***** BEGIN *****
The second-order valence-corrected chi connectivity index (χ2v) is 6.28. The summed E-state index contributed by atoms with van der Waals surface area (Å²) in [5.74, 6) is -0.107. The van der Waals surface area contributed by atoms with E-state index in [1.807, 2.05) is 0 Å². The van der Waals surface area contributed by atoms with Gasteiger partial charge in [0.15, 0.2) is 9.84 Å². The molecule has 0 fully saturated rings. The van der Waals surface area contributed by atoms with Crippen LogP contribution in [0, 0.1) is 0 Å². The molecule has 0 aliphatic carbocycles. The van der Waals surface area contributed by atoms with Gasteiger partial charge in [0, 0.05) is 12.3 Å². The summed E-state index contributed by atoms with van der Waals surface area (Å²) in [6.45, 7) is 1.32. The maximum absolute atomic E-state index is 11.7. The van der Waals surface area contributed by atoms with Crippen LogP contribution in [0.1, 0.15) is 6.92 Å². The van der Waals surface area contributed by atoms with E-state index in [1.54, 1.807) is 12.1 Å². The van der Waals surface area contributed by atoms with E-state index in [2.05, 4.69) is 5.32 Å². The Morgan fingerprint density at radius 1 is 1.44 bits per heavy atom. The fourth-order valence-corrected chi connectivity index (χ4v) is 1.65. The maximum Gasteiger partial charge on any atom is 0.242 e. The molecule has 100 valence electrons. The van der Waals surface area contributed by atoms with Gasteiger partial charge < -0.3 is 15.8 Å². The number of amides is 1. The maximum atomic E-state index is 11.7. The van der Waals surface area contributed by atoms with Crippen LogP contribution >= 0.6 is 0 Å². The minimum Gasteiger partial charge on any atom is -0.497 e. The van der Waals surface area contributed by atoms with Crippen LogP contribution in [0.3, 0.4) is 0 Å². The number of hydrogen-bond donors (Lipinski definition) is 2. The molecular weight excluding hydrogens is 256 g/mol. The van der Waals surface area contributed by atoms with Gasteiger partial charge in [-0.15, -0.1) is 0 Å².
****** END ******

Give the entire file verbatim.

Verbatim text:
The second-order valence-corrected chi connectivity index (χ2v) is 6.28. The summed E-state index contributed by atoms with van der Waals surface area (Å²) in [5.74, 6) is -0.107. The van der Waals surface area contributed by atoms with E-state index in [1.807, 2.05) is 0 Å². The van der Waals surface area contributed by atoms with Gasteiger partial charge in [0.15, 0.2) is 9.84 Å². The molecule has 0 fully saturated rings. The van der Waals surface area contributed by atoms with Crippen LogP contribution in [0, 0.1) is 0 Å². The molecule has 0 aliphatic carbocycles. The van der Waals surface area contributed by atoms with Gasteiger partial charge in [0, 0.05) is 12.3 Å². The summed E-state index contributed by atoms with van der Waals surface area (Å²) in [6.45, 7) is 1.32. The maximum absolute atomic E-state index is 11.7. The van der Waals surface area contributed by atoms with Crippen LogP contribution in [0.1, 0.15) is 6.92 Å². The van der Waals surface area contributed by atoms with E-state index in [1.54, 1.807) is 12.1 Å². The van der Waals surface area contributed by atoms with E-state index in [2.05, 4.69) is 5.32 Å². The Morgan fingerprint density at radius 1 is 1.44 bits per heavy atom. The fourth-order valence-corrected chi connectivity index (χ4v) is 1.65. The maximum Gasteiger partial charge on any atom is 0.242 e. The molecule has 100 valence electrons. The van der Waals surface area contributed by atoms with Gasteiger partial charge < -0.3 is 15.8 Å². The number of amides is 1. The maximum atomic E-state index is 11.7. The van der Waals surface area contributed by atoms with Crippen LogP contribution >= 0.6 is 0 Å². The minimum Gasteiger partial charge on any atom is -0.497 e. The van der Waals surface area contributed by atoms with Crippen LogP contribution in [0.3, 0.4) is 0 Å². The number of hydrogen-bond donors (Lipinski definition) is 2. The molecular weight excluding hydrogens is 256 g/mol. The van der Waals surface area contributed by atoms with Gasteiger partial charge in [-0.15, -0.1) is 0 Å².